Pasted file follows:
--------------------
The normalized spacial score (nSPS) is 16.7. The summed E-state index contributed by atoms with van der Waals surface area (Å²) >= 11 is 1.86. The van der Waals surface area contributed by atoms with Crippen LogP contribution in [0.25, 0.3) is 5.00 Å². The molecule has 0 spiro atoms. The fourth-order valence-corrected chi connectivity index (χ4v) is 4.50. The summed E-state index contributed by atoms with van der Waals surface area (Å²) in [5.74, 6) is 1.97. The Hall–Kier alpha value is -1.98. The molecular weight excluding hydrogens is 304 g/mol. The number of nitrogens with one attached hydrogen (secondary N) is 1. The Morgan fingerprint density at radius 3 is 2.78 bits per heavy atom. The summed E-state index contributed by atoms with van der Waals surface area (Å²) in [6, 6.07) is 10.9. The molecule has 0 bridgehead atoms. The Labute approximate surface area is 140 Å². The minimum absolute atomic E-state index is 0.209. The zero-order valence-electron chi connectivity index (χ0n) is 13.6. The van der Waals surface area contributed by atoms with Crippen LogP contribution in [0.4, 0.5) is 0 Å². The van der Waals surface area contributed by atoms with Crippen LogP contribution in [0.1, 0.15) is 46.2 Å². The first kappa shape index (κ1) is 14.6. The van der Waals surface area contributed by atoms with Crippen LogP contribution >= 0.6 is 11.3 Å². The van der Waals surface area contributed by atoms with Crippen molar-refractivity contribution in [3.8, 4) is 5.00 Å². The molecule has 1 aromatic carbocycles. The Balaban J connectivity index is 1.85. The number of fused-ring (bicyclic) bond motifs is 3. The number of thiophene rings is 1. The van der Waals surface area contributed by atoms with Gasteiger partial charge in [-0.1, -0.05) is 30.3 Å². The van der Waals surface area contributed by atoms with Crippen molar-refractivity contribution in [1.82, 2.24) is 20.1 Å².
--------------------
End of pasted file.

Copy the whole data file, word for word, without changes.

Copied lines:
The normalized spacial score (nSPS) is 16.7. The summed E-state index contributed by atoms with van der Waals surface area (Å²) >= 11 is 1.86. The van der Waals surface area contributed by atoms with Crippen LogP contribution in [0.25, 0.3) is 5.00 Å². The molecule has 0 spiro atoms. The fourth-order valence-corrected chi connectivity index (χ4v) is 4.50. The summed E-state index contributed by atoms with van der Waals surface area (Å²) in [5.74, 6) is 1.97. The Hall–Kier alpha value is -1.98. The molecular weight excluding hydrogens is 304 g/mol. The number of nitrogens with one attached hydrogen (secondary N) is 1. The Morgan fingerprint density at radius 3 is 2.78 bits per heavy atom. The summed E-state index contributed by atoms with van der Waals surface area (Å²) in [6, 6.07) is 10.9. The molecule has 0 bridgehead atoms. The Labute approximate surface area is 140 Å². The minimum absolute atomic E-state index is 0.209. The zero-order valence-electron chi connectivity index (χ0n) is 13.6. The van der Waals surface area contributed by atoms with Crippen LogP contribution in [0.4, 0.5) is 0 Å². The van der Waals surface area contributed by atoms with Crippen LogP contribution in [0.1, 0.15) is 46.2 Å². The first kappa shape index (κ1) is 14.6. The van der Waals surface area contributed by atoms with Crippen LogP contribution >= 0.6 is 11.3 Å². The van der Waals surface area contributed by atoms with Crippen molar-refractivity contribution in [3.8, 4) is 5.00 Å². The molecule has 1 aromatic carbocycles. The Balaban J connectivity index is 1.85. The number of fused-ring (bicyclic) bond motifs is 3. The number of thiophene rings is 1. The van der Waals surface area contributed by atoms with Gasteiger partial charge in [-0.1, -0.05) is 30.3 Å². The van der Waals surface area contributed by atoms with Crippen molar-refractivity contribution in [1.82, 2.24) is 20.1 Å².